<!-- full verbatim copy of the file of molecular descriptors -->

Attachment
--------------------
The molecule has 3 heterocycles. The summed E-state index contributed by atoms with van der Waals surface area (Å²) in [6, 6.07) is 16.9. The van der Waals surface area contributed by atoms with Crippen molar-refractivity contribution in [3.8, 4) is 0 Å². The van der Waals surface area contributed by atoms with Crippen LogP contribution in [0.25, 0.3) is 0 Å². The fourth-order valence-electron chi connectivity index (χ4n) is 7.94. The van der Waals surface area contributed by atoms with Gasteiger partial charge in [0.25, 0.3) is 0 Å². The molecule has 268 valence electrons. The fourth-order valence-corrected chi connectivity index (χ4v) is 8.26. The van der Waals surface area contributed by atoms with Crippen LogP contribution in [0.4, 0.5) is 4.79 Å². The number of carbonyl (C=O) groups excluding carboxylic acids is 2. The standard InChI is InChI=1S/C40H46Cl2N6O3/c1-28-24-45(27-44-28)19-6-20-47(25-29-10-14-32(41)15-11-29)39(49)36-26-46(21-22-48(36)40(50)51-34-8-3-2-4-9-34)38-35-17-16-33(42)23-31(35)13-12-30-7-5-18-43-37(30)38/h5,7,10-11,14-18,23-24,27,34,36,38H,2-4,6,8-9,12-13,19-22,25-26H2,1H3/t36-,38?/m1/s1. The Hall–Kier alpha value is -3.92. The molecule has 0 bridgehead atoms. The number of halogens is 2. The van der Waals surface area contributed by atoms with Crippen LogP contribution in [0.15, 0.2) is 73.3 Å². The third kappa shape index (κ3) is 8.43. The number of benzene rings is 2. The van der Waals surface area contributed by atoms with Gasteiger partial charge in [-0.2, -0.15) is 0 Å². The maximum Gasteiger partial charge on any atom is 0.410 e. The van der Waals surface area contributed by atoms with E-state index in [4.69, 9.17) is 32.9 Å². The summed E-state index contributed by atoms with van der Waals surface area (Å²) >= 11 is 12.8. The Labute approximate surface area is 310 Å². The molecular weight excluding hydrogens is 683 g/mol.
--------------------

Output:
The molecule has 3 heterocycles. The summed E-state index contributed by atoms with van der Waals surface area (Å²) in [6, 6.07) is 16.9. The van der Waals surface area contributed by atoms with Crippen molar-refractivity contribution in [3.8, 4) is 0 Å². The van der Waals surface area contributed by atoms with Crippen LogP contribution in [0.25, 0.3) is 0 Å². The fourth-order valence-electron chi connectivity index (χ4n) is 7.94. The van der Waals surface area contributed by atoms with Gasteiger partial charge in [0.25, 0.3) is 0 Å². The molecule has 268 valence electrons. The fourth-order valence-corrected chi connectivity index (χ4v) is 8.26. The van der Waals surface area contributed by atoms with Crippen LogP contribution in [0.4, 0.5) is 4.79 Å². The number of carbonyl (C=O) groups excluding carboxylic acids is 2. The standard InChI is InChI=1S/C40H46Cl2N6O3/c1-28-24-45(27-44-28)19-6-20-47(25-29-10-14-32(41)15-11-29)39(49)36-26-46(21-22-48(36)40(50)51-34-8-3-2-4-9-34)38-35-17-16-33(42)23-31(35)13-12-30-7-5-18-43-37(30)38/h5,7,10-11,14-18,23-24,27,34,36,38H,2-4,6,8-9,12-13,19-22,25-26H2,1H3/t36-,38?/m1/s1. The Hall–Kier alpha value is -3.92. The molecule has 0 bridgehead atoms. The number of halogens is 2. The van der Waals surface area contributed by atoms with Crippen LogP contribution in [0.15, 0.2) is 73.3 Å². The third kappa shape index (κ3) is 8.43. The number of benzene rings is 2. The van der Waals surface area contributed by atoms with Gasteiger partial charge in [-0.2, -0.15) is 0 Å². The maximum Gasteiger partial charge on any atom is 0.410 e. The van der Waals surface area contributed by atoms with E-state index in [4.69, 9.17) is 32.9 Å². The summed E-state index contributed by atoms with van der Waals surface area (Å²) >= 11 is 12.8. The Labute approximate surface area is 310 Å². The molecular weight excluding hydrogens is 683 g/mol.